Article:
With its focus on the media and communist war criminals, Lipstick Camera is an example of a direct-to-video film that tried to be about something more than just sex and murder.  (Though, this being a DTV film, there is one brief sex scene that takes place in front of a TV that’s showing a video of a fireplace.)  Unfortunately, nobody involved seems to know what that something was supposed to be.

Lisa Reviews An Oscar Nominee: Romeo and Juliet (dir by George Cukor)

You know the story that’s told in this 1936 film already, don’t you?

In the city of Verona, Romeo Montague (Leslie Howard) has fallen in love with Juliet Capulet (Norma Shearer).  Normally, this would be cause for celebration because, as we all know, love is a wonderful thing.  However, the House of Capulet and the House of Montague have long been rivals.  When we first meet them all, they’re in the process of having a brawl in the middle of the street.  There’s no way that Lord Capulet (C. Aubrey Smith) will ever accept the idea of Juliet marrying a Montague, especially when he’s already decided that she is to marry Paris (Ralph Forbes).  Things get even more complicated with Juliet’s cousin, Tybalt (Basil Rathbone), kills Romeo’s best friend, Mercutio (John Barrymore).  Romeo then kills Tybalt and things only grow more tragic from there.

It’s hard to keep track of the number of films that have been made out of William Shakespeare’s tale of star-crossed lovers and tragedy.  The plot is so universally known that “Romeo and Juliet” has become shorthand for any story of lovers who come from different social sects.  Personally, I’ve always felt that Romeo and Juliet was less about love and more about how the rivalry between the Montagues and the Capulets forces the young lovers into making hasty decisions.  If not for Lord Capulet throwing a fit over his daughter’s new boyfriend, she and Romeo probably would have split up after a month or two.  Seriously, I’ve lost track of how many losers I went out with in high school just because my family told me that I shouldn’t.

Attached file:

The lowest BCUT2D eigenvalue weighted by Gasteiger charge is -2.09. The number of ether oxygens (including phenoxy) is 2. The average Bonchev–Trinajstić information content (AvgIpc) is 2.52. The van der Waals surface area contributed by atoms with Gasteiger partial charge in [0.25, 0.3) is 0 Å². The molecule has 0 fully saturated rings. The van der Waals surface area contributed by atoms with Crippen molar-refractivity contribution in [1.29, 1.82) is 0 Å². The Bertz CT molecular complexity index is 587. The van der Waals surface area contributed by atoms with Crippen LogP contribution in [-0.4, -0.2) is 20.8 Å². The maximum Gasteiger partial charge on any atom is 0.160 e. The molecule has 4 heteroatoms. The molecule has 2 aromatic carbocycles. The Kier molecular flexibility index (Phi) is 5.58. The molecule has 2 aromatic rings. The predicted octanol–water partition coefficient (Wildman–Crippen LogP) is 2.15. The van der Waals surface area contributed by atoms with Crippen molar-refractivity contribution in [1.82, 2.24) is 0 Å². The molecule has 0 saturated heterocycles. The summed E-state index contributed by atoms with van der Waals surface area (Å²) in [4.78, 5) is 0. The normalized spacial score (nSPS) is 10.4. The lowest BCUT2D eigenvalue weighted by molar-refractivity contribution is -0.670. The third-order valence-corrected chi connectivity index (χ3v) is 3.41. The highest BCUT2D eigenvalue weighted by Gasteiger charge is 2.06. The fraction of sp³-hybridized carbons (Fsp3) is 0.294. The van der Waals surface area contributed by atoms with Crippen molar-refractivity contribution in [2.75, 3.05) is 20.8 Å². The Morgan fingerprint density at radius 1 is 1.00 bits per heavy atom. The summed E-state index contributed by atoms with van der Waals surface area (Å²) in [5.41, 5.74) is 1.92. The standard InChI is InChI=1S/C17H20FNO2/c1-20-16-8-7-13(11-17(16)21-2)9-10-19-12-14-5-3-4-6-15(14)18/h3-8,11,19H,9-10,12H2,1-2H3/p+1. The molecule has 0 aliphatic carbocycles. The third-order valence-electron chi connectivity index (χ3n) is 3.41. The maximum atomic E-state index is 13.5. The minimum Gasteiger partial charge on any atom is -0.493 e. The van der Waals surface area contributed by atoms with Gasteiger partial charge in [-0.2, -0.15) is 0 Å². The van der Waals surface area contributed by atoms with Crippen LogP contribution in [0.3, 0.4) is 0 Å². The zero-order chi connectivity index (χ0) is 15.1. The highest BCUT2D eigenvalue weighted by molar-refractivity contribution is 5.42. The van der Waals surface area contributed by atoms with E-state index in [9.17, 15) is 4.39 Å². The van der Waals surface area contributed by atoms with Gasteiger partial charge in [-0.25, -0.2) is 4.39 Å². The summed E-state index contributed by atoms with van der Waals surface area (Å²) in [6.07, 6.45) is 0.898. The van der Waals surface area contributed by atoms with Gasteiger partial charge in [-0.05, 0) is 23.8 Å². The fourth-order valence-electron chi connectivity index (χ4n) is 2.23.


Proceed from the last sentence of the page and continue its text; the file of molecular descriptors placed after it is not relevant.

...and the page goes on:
Producer Irving Thalberg spent five years trying to get MGM’s Louis B. Mayer to agree to greenlight a film version of Romeo and Juliet.  Mayer thought that most audiences felt that Shakespeare was above them and that they wouldn’t spend money to see an adaptation of one of his plays.  Thalberg, on the other hand, thought that the story would be a perfect opportunity to highlight the talents of his wife, Norma Shearer.  It was only after Warner Bros. produced a financially successful version of A Midsummer Night’s Dream that Mayer gave Romeo and Juliet the go ahead.